I thought about this quote the other day, as I sat in the school cafeteria for an extra three paid hours for parent-teacher conferences and department meetings. Most of my colleagues said they’d rather be with their families, pursuing a hobby, or simply choosing how to spend their time. I was in complete agreement.


Hewitt’s most interesting idea regarding the modern wealth paradigm of material consumption is that it can detract our ability to be more mindful about the world around us, to be critical thinkers, to be artists, to feel unburdened from thinking about bills and acquiring more stuff. Consider this: if you spend all of your time working to earn money, then worrying about how you’ll spend, invest, and save your money, how much time is left over to think about other things?

“We tend to think of freedom in the context of flesh and blood, but of course our thoughts can be shackled too…How often, I wonder, do we deny ourselves the pleasure of offering our gifts to others, be they intellectual, artistic, or of pure toil? I can’t afford that, we say, and we believe it…” Hewitt continues.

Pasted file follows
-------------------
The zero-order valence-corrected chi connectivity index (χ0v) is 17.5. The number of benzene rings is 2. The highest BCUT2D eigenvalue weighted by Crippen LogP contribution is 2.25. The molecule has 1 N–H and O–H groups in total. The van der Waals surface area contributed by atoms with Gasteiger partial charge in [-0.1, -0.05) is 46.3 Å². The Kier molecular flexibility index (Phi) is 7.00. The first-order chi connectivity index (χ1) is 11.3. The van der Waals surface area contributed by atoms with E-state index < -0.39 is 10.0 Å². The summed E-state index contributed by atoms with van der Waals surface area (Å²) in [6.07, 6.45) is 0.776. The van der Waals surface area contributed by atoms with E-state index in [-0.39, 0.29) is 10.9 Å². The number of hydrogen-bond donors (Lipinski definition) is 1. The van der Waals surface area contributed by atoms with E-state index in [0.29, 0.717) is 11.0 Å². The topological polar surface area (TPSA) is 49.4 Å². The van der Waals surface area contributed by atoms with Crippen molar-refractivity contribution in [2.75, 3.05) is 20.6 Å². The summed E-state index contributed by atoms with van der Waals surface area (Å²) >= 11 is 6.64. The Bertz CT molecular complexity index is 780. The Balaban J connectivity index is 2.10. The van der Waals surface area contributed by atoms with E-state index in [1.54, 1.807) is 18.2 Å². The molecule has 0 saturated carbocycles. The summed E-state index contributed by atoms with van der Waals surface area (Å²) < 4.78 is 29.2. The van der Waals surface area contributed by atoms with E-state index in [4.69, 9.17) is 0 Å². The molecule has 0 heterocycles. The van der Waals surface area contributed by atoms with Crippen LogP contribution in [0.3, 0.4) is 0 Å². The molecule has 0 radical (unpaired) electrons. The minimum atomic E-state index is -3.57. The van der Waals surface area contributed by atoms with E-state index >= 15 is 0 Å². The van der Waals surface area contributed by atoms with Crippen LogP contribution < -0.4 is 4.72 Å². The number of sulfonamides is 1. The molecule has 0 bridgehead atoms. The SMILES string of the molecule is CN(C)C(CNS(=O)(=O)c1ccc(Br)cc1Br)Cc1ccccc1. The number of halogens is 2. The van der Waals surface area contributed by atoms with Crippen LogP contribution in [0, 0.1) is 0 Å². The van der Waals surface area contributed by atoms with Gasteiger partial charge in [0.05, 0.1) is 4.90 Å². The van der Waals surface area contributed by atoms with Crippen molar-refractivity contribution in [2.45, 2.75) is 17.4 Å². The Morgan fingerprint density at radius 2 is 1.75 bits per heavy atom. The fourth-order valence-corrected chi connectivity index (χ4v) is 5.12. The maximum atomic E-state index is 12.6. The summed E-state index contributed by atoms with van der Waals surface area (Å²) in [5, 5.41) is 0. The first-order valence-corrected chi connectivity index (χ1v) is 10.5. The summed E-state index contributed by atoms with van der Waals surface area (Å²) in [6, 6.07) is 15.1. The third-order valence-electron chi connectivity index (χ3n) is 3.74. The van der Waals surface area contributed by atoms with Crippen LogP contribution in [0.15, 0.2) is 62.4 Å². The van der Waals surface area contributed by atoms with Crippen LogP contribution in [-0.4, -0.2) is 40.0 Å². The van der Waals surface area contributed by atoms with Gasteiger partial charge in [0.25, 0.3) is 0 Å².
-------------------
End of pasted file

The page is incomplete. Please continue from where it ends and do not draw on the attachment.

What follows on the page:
This post probably doesn’t do these ideas justice, but I’m hoping to hear from y’all.

Is someone wealthy who has a 4,000 square foot house but is a slave to their mortgage payment, having to work 60-hour weeks to make house payments and fill up every room with furniture and gadgets? Is someone wealthy if they have a huge nest egg, but hasn’t been able to–or chooses not to–pursue hobbies or take vacations? To what extent do you value the aforementioned ideas as wealth? Is the old maxim “time is money” problematic in any way to you?


  1. Sorry to have ranted. 🙂

    It’s all a tradeoff — and Americans want liberty and happiness (as do we all) but forget the tradeoff of, oh yeah, your life in return. I think setting your priorities and sticking to them helps. I love being able to travel, and so other possessions matter less to me in exchange for that freedom. There’s only so much money, unless you are super-rich — and most of them are chained to their desks, phones and tablets 24/7 being Important and Indispensable for the price. Not for me.

    I have no doubt your readers and students have much to think about here. Thanks for such a lucid post.

  2. Thanks for leaving such a thoughtful comment!
    Isn’t it crazy that for most people to acquire a basic need–shelter–they have to go into massive debt?
    Sounds like you’ve got your lifestyle figured out so that you can still enjoy yourself but aren’t beholden to draining work and financial issues–hope I can say the same down the line:)